Hey man much like yourself im a amateur hunter trying to find some time in the bush between uni and work. I have a GPS and wouldnt be without it, i have a garmin etrek 20 and also the map pack and find it really useful. It has never lost reception for me and I've had it over a year and a half. However I try to use it as a last resort, its awesome to look back at at the end of the day and look at the ground you've covered. What i would recommend which is what i currently do is have a laminated map and a compass with you and use this as much as possible because as mentioned above once you learn the area you won't forget it, by having this you only then need to use your GPS to confirm where you are and by doing this and realizing that you are exactly where you thought on the map you will become alot more confident hunting in bush you have never been in before. Best of luck out there man.
    gadgetman, Dougie, Pengy and 3 others like this.

  6. #6
    Member Scouser's Avatar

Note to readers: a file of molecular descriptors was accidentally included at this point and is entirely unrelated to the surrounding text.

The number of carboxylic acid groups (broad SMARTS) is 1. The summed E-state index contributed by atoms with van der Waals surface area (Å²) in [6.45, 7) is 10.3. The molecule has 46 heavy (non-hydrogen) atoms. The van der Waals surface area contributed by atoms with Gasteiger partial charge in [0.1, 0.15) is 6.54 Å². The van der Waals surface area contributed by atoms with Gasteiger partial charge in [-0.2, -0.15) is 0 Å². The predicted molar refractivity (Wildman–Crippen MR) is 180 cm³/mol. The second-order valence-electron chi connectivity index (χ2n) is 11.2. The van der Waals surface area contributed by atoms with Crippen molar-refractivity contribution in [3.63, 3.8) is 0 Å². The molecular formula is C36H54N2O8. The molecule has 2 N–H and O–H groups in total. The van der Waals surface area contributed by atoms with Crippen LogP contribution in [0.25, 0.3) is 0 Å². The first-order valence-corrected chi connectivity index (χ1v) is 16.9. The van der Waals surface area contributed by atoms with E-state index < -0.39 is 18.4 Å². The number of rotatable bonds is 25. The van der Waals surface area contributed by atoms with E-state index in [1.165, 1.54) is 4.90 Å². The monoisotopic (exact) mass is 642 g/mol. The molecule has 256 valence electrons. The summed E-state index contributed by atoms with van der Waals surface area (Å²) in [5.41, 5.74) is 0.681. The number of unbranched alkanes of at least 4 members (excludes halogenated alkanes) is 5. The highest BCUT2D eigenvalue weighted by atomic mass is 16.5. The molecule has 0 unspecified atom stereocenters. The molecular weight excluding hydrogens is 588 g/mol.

Join Date
    Dec 2012
    Location
    JAFA
    Posts
    4,477
    Quote Originally Posted by DanS View Post
    Hey man much like yourself im a amateur hunter trying to find some time in the bush between uni and work. I have a GPS and wouldnt be without it, i have a garmin etrek 20 and also the map pack and find it really useful. It has never lost reception for me and I've had it over a year and a half. However I try to use it as a last resort, its awesome to look back at at the end of the day and look at the ground you've covered. What i would recommend which is what i currently do is have a laminated map and a compass with you and use this as much as possible because as mentioned above once you learn the area you won't forget it, by having this you only then need to use your GPS to confirm where you are and by doing this and realizing that you are exactly where you thought on the map you will become alot more confident hunting in bush you have never been in before. Best of luck out there man.
    +1 thats how i roll....laminated topo map (hunting permit on other side) and my compass, use my Garmin 60CSx for getting myself outta the shit.......sometimes....im getting better, honest!!!!
    While I might not be as good as I once was, Im as good once as I ever was!

    Rule 4: Identify your target beyond all doubt

  7. #7
    Member Carpe Diem's Avatar
    Join Date
    Feb 2014
    Location
    The foothills of the Waitak's
    Posts
    953
    +1 Scouser !!

  8. #8
    SiB
    SiB is online now
    Member
    Join Date
    Oct 2012
    Location
    Invercargill
    Posts
    1,595